David Bourget (Western Ontario)
David Chalmers (ANU, NYU)
Rafael De Clercq
Ezio Di Nucci
Jonathan Jenkins Ichikawa
Jack Alan Reynolds
Learn more about PhilPapers
Philosophical Topics 37 (2):75-91 (2009)
This article examines the challenges that transnational women’s migration poses to state-centered conceptions of rights. It reviews global perspectives on gender justice that are being developed by Western feminist philosophers and transnational migrant rights activists, and argues that these frameworks are contributing to imagining the moral geographies necessary for the protection of women migrants’ human rights and welfare. Specifically, based on discussion of the issues and strategies that Indonesian migrant workers’ organizations employ in relation to international human rights discourse, the article argues that adequate conceptualizations of justice must focus on the ways in which transnational gendered inequalities are produced—and indeed must be addressed—across “local,” “national,” and “global” spaces and scales. These arguments, now commonplace in the discipline of geography, are offered as an elaboration of the spatial elements of feminist philosophical conceptions of global justice
|Keywords||No keywords specified (fix it)|
|Categories||categorize this paper)|
Setup an account with your affiliations in order to access resources via your University's proxy server
Configure custom proxy (use this if your affiliation does not provide a proxy)
|Through your library|
References found in this work BETA
No references found.
Citations of this work BETA
No citations found.
Similar books and articles
Carol C. Gould (2009). Structuring Global Democracy: Political Communities, Universal Human Rights, and Transnational Representation. Metaphilosophy 40 (1):24-41.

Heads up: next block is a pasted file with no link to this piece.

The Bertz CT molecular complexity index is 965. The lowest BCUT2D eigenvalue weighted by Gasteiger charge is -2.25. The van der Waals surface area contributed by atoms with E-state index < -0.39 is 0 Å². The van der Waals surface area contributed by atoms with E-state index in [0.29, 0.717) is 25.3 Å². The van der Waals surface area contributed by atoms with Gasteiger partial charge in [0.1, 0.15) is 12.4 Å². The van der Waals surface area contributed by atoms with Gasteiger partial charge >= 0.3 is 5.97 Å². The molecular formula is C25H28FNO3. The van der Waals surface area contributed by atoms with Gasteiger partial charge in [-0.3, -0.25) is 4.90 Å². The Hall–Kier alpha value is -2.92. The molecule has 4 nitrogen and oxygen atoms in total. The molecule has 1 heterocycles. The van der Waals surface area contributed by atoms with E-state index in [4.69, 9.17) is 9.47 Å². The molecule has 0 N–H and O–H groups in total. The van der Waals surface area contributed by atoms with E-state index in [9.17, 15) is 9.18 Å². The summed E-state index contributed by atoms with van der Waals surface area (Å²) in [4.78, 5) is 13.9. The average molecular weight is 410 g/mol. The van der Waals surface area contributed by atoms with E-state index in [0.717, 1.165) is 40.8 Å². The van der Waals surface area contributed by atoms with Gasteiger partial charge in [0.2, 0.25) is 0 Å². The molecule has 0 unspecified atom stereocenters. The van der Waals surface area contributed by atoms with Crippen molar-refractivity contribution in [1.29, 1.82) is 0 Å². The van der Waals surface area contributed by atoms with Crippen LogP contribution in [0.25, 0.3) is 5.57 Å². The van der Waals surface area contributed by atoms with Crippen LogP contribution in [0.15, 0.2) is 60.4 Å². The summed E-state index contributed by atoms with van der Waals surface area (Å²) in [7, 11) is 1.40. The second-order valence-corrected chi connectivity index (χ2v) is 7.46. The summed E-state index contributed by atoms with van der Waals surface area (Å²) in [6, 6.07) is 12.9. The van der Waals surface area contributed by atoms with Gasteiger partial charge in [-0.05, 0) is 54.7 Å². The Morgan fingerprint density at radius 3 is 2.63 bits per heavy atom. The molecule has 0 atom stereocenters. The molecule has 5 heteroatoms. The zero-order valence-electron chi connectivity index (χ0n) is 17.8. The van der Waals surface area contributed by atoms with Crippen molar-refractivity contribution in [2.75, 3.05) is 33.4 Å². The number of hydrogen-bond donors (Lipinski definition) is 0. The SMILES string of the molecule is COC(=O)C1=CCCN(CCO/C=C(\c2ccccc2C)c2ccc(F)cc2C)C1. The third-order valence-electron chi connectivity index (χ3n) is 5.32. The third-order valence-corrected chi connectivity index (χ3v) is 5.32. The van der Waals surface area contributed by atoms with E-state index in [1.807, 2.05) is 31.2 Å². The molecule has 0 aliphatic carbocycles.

Shari Stone-Mediatore (2009). Cross-Border Feminism: Shifting the Terms of Debate for Us and European Feminists. Journal of Global Ethics 5 (1):57 – 71.
Edward H. Spence (2007). Positive Rights and the Cosmopolitan Community: A Rights-Centered Foundation for Global Ethics. Journal of Global Ethics 3 (2):181 – 202.
Glen Whelan, Jeremy Moon & Marc Orlitzky (2009). Human Rights, Transnational Corporations and Embedded Liberalism: What Chance Consensus? [REVIEW] Journal of Business Ethics 87 (2):367 - 383.
Sumner B. Twiss (2004). History, Human Rights, and Globalization. Journal of Religious Ethics 32 (1):39-70.
Caroline Fleay (2006). Human Rights, Transnational Actors and the Chinese Government: Another Look at the Spiral Model. Journal of Global Ethics 2 (1):43 – 65.
Niklas Egels-Zandén & Peter Hyllman (2007). Evaluating Strategies for Negotiating Workers' Rights in Transnational Corporations: The Effects of Codes of Conduct and Global Agreements on Workplace Democracy. [REVIEW] Journal of Business Ethics 76 (2):207 - 223.
Brooke A. Ackerly (2009). Feminist Theory, Global Gender Justice, and the Evaluation of Grant Making. Philosophical Topics 37 (2):179-198.
Denis G. Arnold (2010). Transnational Corporations and the Duty to Respect Basic Human Rights. Business Ethics Quarterly 20 (3):371-399.
Marcus Arvan (2012). Reconceptualizing Human Rights. Journal of Global Ethics 8 (1):91-105.
S. Benhabib (2013). Transnational Legal Sites and Democracy-Building Reconfiguring Political Geographies. Philosophy and Social Criticism 39 (4-5):471-486.
Kimberley Brownlee (2012). Social Deprivation and Criminal Justice. In François Tanguay-Renaud & James Stribopoulos (eds.), Rethinking Criminal Law Theory: New Canadian Perspectives in the Philosophy of Domestic, Transnational, and International Criminal Law. Hart Publishing
Alison M. Jaggar (2009). Transnational Cycles of Gendered Vulnerability. Philosophical Topics 37 (2):33-52.
Added to index2011-01-09
Total downloads12 ( #355,941 of 1,932,588 )
Recent downloads (6 months)2 ( #333,232 of 1,932,588 )
How can I increase my downloads?